. The gallant Youth, who may have gained,
by William Wordsworth
Or seeks, a "winsome Marrow,"
Was but an Infant in the lap
When first I looked on Yarrow;
Once more, by Newark's Castle-gate
Long left without a warder,
I stood, looked, listened, and with Thee,
Great Minstrel of the Border!
Grave thoughts ruled wide on that sweet day,
Their dignity installing
In gentle bosoms, while sere leaves
Were on the bough, or falling;
But breezes played, and sunshine gleamed-
The forest to embolden;
Reddened the fiery hues, and shot
Transparence through the golden.
For busy thoughts the Stream flowed on
In foamy agitation;
And slept in many a crystal pool
For quiet contemplation:
No public and no private care
The freeborn mind enthralling,
We made a day of happy hours,
Our happy days recalling.
Brisk Youth appeared, the Morn of youth,
With freaks of graceful folly,-
Life's temperate Noon, her sober Eve,
Her Night not melancholy;
Past, present, future, all appeared
In harmony united,
Like guests that meet, and some from far,
By cordial love invited.
And if, as Yarrow, through the woods
And down the meadow ranging,
Did meet us with unaltered face,
Though we were changed and changing;
If, then, some natural shadows spread
Our inward prospect over,
The soul's deep valley was not slow
Its brightness to recover.
Eternal blessings on the Muse,
And her divine employment!
The blameless Muse, who trains her Sons
For hope and calm enjoyment;
Albeit sickness, lingering yet,
Has o'er their pillow brooded;
And Care waylays their steps-a Sprite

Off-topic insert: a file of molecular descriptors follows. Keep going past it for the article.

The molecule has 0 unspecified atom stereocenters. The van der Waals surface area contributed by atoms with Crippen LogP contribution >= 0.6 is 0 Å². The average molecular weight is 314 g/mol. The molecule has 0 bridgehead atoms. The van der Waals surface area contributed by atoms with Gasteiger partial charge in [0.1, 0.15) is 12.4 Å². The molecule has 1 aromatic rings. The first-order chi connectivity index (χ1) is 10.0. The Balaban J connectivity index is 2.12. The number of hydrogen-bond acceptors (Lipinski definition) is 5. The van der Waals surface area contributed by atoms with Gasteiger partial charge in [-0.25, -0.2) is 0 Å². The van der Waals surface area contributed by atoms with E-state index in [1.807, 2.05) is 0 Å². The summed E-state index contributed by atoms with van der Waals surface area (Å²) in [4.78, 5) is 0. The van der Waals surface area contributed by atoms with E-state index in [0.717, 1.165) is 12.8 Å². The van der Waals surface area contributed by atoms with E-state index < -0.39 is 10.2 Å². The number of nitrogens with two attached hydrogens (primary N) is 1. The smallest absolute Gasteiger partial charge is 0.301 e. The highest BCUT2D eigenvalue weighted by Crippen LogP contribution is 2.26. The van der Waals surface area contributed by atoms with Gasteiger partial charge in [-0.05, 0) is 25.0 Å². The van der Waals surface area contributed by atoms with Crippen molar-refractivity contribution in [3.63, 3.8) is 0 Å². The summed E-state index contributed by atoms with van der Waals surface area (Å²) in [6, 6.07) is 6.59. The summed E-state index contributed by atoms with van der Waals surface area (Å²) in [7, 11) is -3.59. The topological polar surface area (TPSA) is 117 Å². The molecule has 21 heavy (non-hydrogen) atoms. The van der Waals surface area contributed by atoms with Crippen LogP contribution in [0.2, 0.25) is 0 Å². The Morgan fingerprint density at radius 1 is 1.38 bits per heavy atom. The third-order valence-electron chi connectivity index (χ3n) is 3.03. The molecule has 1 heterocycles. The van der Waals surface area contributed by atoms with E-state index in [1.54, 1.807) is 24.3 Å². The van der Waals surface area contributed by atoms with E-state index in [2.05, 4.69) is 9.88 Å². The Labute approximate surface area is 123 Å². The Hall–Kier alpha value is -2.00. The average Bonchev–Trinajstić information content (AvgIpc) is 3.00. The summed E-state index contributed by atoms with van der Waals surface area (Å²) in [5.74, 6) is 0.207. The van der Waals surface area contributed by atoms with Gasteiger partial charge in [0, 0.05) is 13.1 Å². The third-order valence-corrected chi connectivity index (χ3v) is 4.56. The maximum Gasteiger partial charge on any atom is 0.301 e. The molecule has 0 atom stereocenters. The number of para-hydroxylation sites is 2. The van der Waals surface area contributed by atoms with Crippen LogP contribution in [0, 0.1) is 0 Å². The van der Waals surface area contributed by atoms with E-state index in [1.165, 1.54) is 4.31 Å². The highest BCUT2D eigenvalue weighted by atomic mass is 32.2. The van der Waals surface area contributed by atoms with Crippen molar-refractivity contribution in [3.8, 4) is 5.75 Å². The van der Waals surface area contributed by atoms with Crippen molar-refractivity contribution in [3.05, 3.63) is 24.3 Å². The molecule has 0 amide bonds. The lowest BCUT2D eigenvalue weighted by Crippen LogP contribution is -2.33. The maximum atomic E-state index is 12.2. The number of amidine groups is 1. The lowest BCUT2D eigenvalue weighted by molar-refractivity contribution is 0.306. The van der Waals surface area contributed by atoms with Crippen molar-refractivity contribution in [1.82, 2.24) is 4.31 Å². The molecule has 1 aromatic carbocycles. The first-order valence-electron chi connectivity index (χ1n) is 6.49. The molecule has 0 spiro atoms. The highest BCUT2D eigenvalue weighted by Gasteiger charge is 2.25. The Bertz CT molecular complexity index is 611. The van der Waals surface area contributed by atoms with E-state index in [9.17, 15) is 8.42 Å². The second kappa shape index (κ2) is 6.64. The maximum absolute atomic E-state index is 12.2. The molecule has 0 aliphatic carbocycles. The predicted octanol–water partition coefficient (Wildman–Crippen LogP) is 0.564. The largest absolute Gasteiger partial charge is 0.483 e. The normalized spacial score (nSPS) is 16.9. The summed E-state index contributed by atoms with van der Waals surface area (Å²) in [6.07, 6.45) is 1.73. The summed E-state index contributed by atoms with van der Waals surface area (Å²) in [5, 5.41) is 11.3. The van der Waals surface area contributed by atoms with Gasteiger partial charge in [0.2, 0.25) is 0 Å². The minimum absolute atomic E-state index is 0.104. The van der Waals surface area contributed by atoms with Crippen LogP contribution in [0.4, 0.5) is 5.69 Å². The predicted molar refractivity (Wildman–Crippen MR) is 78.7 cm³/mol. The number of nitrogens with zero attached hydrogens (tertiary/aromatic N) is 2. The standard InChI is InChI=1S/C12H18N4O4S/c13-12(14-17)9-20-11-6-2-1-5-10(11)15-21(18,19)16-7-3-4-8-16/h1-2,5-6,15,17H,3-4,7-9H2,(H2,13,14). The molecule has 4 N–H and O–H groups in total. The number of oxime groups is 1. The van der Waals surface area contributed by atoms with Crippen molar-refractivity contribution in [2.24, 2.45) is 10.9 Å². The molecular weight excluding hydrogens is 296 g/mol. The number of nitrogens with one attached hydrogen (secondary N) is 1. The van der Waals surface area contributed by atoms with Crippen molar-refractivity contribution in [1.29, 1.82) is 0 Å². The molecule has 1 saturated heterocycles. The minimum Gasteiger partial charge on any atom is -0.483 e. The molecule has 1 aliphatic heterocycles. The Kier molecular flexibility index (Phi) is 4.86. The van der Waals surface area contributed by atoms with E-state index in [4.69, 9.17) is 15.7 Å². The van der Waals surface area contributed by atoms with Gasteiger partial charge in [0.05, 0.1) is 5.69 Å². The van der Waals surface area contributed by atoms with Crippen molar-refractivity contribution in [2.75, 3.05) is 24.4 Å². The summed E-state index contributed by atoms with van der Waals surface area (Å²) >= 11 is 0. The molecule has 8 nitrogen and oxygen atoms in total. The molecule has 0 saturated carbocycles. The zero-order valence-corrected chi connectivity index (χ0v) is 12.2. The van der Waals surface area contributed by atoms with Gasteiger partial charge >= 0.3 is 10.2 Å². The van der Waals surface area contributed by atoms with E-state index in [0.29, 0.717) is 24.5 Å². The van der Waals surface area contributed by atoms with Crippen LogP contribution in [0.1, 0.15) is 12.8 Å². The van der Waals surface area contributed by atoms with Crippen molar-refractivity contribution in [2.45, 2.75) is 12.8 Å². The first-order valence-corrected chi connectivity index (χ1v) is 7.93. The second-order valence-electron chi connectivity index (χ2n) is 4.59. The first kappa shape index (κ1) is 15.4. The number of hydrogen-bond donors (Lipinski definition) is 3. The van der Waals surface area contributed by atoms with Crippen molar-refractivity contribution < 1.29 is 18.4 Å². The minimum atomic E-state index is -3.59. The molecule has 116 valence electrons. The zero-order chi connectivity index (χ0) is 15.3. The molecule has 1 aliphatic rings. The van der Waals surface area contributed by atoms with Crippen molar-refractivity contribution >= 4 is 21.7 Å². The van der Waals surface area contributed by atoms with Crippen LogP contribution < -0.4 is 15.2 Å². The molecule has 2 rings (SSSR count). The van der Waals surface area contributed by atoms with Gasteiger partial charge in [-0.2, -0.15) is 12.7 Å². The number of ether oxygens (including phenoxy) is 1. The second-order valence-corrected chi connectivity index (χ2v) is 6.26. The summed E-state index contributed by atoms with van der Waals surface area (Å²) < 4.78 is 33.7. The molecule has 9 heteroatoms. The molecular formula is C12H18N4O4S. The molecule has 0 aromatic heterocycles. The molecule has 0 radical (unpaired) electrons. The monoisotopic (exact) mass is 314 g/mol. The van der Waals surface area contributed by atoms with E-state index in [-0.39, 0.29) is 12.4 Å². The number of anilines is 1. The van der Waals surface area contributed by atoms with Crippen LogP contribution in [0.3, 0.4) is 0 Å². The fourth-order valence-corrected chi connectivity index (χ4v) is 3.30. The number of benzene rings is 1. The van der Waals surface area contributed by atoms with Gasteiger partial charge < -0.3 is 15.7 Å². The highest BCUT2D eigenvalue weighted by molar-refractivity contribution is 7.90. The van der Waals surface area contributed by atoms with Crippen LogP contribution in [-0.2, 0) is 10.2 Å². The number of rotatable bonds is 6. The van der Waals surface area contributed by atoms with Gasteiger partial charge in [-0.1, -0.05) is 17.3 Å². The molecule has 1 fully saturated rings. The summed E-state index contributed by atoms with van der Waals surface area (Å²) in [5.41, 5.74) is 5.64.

Not easily eluded.
For thee, O Scott! compelled to change
Green Eildon-hill and Cheviot
For warm Vesuvio's vine-clad slopes;
And leave thy Tweed and Tiviot
For mild Sorrento's breezy waves;
May classic Fancy, linking
With native Fancy her fresh aid,
Preserve thy heart from sinking!
Oh! while they minister to thee,
Each vying with the other,
May Health return to mellow Age
With Strength, her venturous brother;
And Tiber, and each brook and rill
Renowned in song and story,
With unimagined beauty shine,
Nor lose one ray of glory!
For Thou, upon a hundred streams,
By tales of love and sorrow,
Of faithful love, undaunted truth
Hast shed the power of Yarrow;
And streams unknown, hills yet unseen,
Wherever they invite Thee,
At parent Nature's grateful call,
With gladness must requite Thee.
A gracious welcome shall be thine,
Such looks of love and honour
As thy own Yarrow gave to me
When first I gazed upon her;
Beheld what I had feared to see,
Unwilling to surrender
Dreams treasured up from early days,
The holy and the tender.
And what, for this frail world, were all
That mortals do or suffer,
Did no responsive harp, no pen,
Memorial tribute offer?
Yea, what were mighty Nature's self?
Her features, could they win us,
Unhelped by the poetic voice
That hourly speaks within us?
Nor deem that localized Romance
Plays false with our affections;
Unsanctifies our tears-made sport
For fanciful dejections:
Ah, no! the visions of the past
Sustain the heart in feeling
Life as she is-our changeful Life,
With friends and kindred dealing.
Bear witness, Ye, whose thoughts that day
In Yarrow's groves were centred;
Who through the silent portal arch
Of mouldering Newark entered;
And clomb the winding stair that once
Too timidly was mounted
By the "last Minstrel,"(not the last!)
Ere he his Tale recounted.
Flow on for ever, Yarrow Stream!
Fulfil thy pensive duty,
Well pleased that future Bards should chant
For simple hearts thy beauty;
To dream-light dear while yet unseen,
Dear to the common sunshine,
And dearer still, as now I feel,
To memory's shadowy moonshine!